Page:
Lens-Artists Photo Challenge #233: A One Lens Walk

Happy Sunday! Anne from Slow Shutter Speed is the lovely hostess for this week’s Lens-Artists Photo Challenge and she has chosen a fun topic – One Lens Walk.

Though I have a total of 5 lenses for my current camera – Nikon D3500 – I usually take just one lens whenever I have an outing opportunity. It’s mostly because I’m someone classified as clumsy and often have anxiety nightmares about my camera and/or the lens getting dropped or destroyed.

I got this camera at the end of 2019 when it was on sale. It came with 2 lenses – 18-55 mm and 70-300 mm. Before long, I invested in a 50 mm f/1.8 lens, followed shortly by the 17-70 mm f/2.8. My most recent addition is the 18-400 mm lens, purchased for my recent trip to the east coast and Canada. Although I like the versatile zoom range of the 18-400 mm, my 2 favorite lenses remain the 17-70 mm and the 50 mm, mainly because of their weight.

I did this hike in June 2021 with my 17-70 mm lens at F/8. It’s probably the least-written-about-hike on this blog. I don’t know why. It wasn’t like this was my first failure to complete a hike and certainly wouldn’t be my last.

This was a hike to Cecret Lake, a small lake at almost 10,000 feet elevation in Albion Basin, located in Little Cottonwood Canyon in Alta, Utah. It was snow-runoff time, snow was melting, water was rushing down the mountain, creating these streams of water in the middle of the trail. My aunt and I had to go around part of the trail because there was too much water for us to just to walk across.

As we climbed, the sun’s rays got more intense like it was a laser beam aiming at my skin. The intense sun was also washing out the light from my photos, making it difficult to edit. It’s why I never really got around to post-processing the photos from that day.

We never did reach Cecret Lake. After being misled over and over by the map on my phone, we ended up asking for direction from a couple that was coming down. They pointed to the mountain in the picture on the right and told us the lake was over the mountain. Immediately, I wanted to faint right then and there.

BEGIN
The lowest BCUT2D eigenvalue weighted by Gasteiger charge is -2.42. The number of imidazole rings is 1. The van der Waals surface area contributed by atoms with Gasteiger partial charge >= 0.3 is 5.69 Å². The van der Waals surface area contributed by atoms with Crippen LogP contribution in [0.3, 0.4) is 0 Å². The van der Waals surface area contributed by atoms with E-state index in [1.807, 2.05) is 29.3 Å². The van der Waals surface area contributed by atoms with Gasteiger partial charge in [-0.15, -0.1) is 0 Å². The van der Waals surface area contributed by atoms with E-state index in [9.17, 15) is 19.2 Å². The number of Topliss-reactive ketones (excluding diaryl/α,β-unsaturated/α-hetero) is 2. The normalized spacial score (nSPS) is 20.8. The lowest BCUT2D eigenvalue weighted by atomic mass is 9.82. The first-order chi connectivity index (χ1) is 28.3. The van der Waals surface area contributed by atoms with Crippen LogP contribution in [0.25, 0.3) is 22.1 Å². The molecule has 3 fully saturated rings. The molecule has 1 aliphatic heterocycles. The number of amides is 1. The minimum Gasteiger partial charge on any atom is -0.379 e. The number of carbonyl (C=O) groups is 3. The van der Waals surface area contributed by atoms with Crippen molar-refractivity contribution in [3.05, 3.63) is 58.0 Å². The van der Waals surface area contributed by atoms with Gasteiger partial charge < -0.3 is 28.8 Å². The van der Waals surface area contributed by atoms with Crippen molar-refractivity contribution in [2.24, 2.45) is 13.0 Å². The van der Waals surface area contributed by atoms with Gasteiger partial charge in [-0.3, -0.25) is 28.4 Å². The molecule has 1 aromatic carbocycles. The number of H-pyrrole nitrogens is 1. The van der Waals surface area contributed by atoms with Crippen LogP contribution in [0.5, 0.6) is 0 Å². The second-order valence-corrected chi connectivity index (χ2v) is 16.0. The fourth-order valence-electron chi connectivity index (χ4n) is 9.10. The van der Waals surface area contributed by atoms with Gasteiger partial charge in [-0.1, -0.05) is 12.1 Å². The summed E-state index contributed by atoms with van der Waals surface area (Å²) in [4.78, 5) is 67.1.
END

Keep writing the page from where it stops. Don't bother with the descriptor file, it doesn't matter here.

But…but the map on the app told me the entire hike was 5 miles, I wanted to whine. That’s not 5 miles.

So we decided to turn around.

We had to cross a river on our way back. Most of the river still had a thick sheet of ice on top though I could hear the water running rapidly beneath the ice. Like a ninja, my aunt leaped from stone to stone with ease, something I couldn’t do (clumsy, remember?)

With my hiking stick, I poked and prodded at the ice as I stepped onto the first stone. My balance failed me when I tried to step onto the next stone. My foot landed on the ice and that was when I heard a loud crack. Next thing I knew, I was in the icy stream, getting swept away.

I tried to anchor myself with the hiking stick but it was like my entire mind and body have frozen over. Thankfully, my aunt grabbed my arm in that exact moment and pulled me up.

I was soaked from the waist down. Fortunately, I stowed my camera in my aunt’s backpack right before our journey down or else, it would’ve been damaged.

The whole experience has taught me to not go hiking in high elevation mountains during snow runoff season because for someone who doesn’t know how to swim, this can be a dangerous hike.

18 thoughts on “Lens-Artists Photo Challenge #233: A One Lens Walk

  1. Yikes, Yinglan, what a memorable hike. Fortunately your and your camera were safe. And, your pictures are beautiful. I have a 17-70 for my Nikon and it’s a great lens. This was a great response to this challenge.

    Liked by 1 person

  2. Wow Yinglan, I think I understand why you haven’t blogged these images before – what a frightening and disappointing memory! I’d have been scared to death to have landed in the icy water even though I CAN swim! Glad you came through without injury to either yourself or the camera

    Liked by 1 person

    1. I don’t know how to swim, so I was very much panicking in that moment as well as shivering because that water was very cold. I was glad to be back on land and with that intense sun, I was dried in no time.


  3. Wow scary to think of what might have happened had your aunt not grabbed you. The photos of the meandering trail with the mountains in the back are are beautiful anyway. I guess you won’t go back. I don’t see it as a failure at all and instead a lesson. Experience is life’s greatest lesson.

    Liked by 1 person

      1. Yes. And there are no rules are there? One of our hardest hikes ever was Lassen. We promised ourselves we would enjoy as far as we could go. After all we are out there for the beauty. I hope you do go back.

        Liked by 1 person

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